One year later: Pittsburgh reflecting on Tree of Life tragedy, remembering 11 lives lost

Future of Tree of Life synagogue building includes memorial for shooting victims

PITTSBURGH — One year after tragedy at the Tree of Life synagogue shook Pittsburgh, the pain of losing 11 innocent lives remains fresh in the hearts and minds of the community.

It was about 10 a.m. Oct. 27, 2018, when police swarmed the area around the synagogue in Squirrel Hill after shooting erupted. It was the beginning of what has been called the darkest day in Pittsburgh's history.

>>RELATED: Memories of synagogue shooting still fresh for city leaders nearly year later

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Eleven people died and six others, including four law enforcement officers, were injured. Among those who lost their lives were brothers and a husband and wife:

  • Joyce Fienberg, 75, of Oakland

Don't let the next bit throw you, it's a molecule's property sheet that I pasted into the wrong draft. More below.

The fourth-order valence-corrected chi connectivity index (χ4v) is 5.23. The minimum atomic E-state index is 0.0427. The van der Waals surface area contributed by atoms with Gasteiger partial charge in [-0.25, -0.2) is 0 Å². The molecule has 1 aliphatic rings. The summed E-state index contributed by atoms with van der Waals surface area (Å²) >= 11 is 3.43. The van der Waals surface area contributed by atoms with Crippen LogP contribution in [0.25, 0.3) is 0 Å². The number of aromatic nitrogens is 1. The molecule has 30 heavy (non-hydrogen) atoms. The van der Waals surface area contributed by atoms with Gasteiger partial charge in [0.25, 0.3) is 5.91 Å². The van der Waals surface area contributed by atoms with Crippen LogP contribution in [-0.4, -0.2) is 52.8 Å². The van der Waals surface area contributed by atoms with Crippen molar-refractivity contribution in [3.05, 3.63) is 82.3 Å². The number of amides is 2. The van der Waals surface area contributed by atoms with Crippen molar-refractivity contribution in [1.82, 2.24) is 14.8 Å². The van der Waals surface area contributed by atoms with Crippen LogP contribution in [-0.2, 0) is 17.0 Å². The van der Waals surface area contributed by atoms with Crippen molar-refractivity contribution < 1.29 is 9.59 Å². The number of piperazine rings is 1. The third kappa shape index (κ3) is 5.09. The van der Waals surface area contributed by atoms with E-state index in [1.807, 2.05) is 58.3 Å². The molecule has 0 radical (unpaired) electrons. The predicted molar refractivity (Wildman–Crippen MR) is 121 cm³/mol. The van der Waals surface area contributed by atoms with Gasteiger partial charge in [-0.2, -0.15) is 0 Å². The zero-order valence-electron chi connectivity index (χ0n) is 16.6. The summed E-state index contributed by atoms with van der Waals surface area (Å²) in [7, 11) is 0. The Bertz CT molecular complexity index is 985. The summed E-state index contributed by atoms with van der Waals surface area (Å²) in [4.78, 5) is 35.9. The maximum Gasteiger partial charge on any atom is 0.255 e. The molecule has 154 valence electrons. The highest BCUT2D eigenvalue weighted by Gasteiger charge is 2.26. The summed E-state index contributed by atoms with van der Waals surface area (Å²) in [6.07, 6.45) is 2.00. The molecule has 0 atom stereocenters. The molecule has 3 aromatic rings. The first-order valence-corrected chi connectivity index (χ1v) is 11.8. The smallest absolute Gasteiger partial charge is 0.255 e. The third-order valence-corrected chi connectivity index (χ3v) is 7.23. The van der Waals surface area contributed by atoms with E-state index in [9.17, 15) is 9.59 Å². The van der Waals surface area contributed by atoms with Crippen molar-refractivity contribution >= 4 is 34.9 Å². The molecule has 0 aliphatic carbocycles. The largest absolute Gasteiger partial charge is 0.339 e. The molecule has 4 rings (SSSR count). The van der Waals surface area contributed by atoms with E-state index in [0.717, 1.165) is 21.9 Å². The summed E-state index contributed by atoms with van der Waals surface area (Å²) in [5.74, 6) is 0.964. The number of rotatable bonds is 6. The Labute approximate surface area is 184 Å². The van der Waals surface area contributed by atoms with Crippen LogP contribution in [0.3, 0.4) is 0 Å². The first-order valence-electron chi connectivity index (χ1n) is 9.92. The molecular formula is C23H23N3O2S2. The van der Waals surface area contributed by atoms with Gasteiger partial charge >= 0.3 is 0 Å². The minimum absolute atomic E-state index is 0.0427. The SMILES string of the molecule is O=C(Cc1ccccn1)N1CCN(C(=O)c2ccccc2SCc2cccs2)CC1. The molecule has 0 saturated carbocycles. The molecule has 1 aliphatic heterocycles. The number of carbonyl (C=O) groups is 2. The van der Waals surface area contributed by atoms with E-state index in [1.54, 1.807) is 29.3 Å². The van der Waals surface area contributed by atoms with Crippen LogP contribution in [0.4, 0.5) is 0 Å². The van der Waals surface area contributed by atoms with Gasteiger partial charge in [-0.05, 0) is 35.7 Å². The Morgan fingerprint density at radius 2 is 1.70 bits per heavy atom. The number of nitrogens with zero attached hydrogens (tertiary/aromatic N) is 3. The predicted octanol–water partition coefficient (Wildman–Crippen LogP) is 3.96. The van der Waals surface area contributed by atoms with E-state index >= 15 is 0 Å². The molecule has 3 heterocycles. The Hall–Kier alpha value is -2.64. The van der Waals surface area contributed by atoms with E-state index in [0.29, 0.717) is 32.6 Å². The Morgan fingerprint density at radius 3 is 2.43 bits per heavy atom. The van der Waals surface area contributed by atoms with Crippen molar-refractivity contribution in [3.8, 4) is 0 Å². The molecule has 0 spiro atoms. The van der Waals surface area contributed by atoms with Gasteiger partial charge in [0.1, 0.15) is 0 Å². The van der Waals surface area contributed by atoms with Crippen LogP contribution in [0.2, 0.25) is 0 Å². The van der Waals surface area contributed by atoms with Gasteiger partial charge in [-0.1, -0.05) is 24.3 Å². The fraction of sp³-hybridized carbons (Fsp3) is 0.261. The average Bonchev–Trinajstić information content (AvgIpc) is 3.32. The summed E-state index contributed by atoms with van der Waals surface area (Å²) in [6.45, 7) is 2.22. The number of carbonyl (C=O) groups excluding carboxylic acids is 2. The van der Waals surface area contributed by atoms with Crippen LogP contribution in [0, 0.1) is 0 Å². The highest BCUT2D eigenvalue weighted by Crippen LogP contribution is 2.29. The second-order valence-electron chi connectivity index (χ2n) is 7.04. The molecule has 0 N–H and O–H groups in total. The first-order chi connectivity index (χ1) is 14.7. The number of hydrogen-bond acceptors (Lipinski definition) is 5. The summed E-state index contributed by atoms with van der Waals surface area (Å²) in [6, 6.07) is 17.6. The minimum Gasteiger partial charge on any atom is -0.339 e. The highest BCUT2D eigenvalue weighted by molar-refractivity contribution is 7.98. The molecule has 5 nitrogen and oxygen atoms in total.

• Richard Gottfried, 65, of Ross Township
  • Rose Mallinger, 97, of Squirrel Hill
  • Jerry Rabinowitz, 66, of Edgewood
  • Cecil Rosenthal, 59, of Squirrel Hill (brother of David Rosenthal)
  • David Rosenthal, 54, of Squirrel Hill (brother of Cecil Rosenthal)
  • Bernice Simon, 84, of Wilkinsburg (married to Sylvan Simon)
  • Sylvan Simon, 87, of Wilkinsburg (married to Bernice Simon)
  • Daniel Stein, 71, of Squirrel Hill
  • Melvin Wax, 87, of Squirrel Hill
  • Irving Younger, 69, of Mt. Washington

Three congregations -- Tree of Life, Dor Hadash and New Light -- were gathered at the synagogue at the time of the shooting.

On Sunday, a memorial service to commemorate one year since the shooting will be a somber and emotional time. The public service will be held at 5 p.m. at Soldiers & Sailors Memorial Hall.

In the days and months since the shooting, people have come together with various ways of showing Pittsburgh's strength and resilience.

"Stronger Than Hate" has become a message of hope, and its symbol -- the Steelers logo with one of the diamonds replaced with the Star of David -- has become easily recognizable.

Though the Tree of Life synagogue building has not reopened since the shooting, synagogue leaders have announced they want to rebuild and renovate. They hope it will become a "center for Jewish life in the United States" and a symbol against hatred.